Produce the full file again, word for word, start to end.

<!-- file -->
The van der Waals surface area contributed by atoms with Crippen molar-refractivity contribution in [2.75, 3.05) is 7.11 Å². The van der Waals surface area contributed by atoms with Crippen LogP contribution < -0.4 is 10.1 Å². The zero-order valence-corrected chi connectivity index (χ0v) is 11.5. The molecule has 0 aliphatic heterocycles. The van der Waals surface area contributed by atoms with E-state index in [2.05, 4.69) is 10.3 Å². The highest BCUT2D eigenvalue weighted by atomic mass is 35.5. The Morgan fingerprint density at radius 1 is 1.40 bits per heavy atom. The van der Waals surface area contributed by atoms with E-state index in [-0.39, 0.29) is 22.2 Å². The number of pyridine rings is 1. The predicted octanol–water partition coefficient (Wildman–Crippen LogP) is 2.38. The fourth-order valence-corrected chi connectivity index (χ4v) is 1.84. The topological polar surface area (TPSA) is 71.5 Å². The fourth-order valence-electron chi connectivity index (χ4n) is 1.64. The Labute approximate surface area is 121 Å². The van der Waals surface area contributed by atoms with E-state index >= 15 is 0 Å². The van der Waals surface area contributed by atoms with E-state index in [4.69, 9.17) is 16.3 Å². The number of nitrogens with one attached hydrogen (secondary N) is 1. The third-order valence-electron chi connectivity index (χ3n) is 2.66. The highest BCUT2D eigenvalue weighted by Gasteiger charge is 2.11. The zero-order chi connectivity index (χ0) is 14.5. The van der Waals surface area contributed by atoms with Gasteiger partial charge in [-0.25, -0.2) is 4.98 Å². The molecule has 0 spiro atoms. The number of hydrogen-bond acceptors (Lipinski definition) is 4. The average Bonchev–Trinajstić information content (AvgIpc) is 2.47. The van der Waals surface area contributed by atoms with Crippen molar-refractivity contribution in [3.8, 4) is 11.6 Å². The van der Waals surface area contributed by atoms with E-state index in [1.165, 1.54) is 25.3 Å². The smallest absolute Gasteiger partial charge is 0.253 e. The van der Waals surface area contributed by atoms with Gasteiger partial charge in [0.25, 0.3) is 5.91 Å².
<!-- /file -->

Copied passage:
The van der Waals surface area contributed by atoms with Crippen molar-refractivity contribution in [2.75, 3.05) is 7.11 Å². The van der Waals surface area contributed by atoms with Crippen LogP contribution < -0.4 is 10.1 Å². The zero-order valence-corrected chi connectivity index (χ0v) is 11.5. The molecule has 0 aliphatic heterocycles. The van der Waals surface area contributed by atoms with E-state index in [2.05, 4.69) is 10.3 Å². The highest BCUT2D eigenvalue weighted by atomic mass is 35.5. The Morgan fingerprint density at radius 1 is 1.40 bits per heavy atom. The van der Waals surface area contributed by atoms with E-state index in [-0.39, 0.29) is 22.2 Å². The number of pyridine rings is 1. The predicted octanol–water partition coefficient (Wildman–Crippen LogP) is 2.38. The fourth-order valence-corrected chi connectivity index (χ4v) is 1.84. The topological polar surface area (TPSA) is 71.5 Å². The fourth-order valence-electron chi connectivity index (χ4n) is 1.64. The Labute approximate surface area is 121 Å². The van der Waals surface area contributed by atoms with E-state index >= 15 is 0 Å². The van der Waals surface area contributed by atoms with E-state index in [4.69, 9.17) is 16.3 Å². The number of nitrogens with one attached hydrogen (secondary N) is 1. The third-order valence-electron chi connectivity index (χ3n) is 2.66. The highest BCUT2D eigenvalue weighted by Gasteiger charge is 2.11. The zero-order chi connectivity index (χ0) is 14.5. The van der Waals surface area contributed by atoms with Gasteiger partial charge in [-0.25, -0.2) is 4.98 Å². The molecule has 0 spiro atoms. The number of hydrogen-bond acceptors (Lipinski definition) is 4. The average Bonchev–Trinajstić information content (AvgIpc) is 2.47. The van der Waals surface area contributed by atoms with Crippen molar-refractivity contribution in [3.8, 4) is 11.6 Å². The van der Waals surface area contributed by atoms with E-state index in [1.165, 1.54) is 25.3 Å². The smallest absolute Gasteiger partial charge is 0.253 e. The van der Waals surface area contributed by atoms with Gasteiger partial charge in [0.25, 0.3) is 5.91 Å².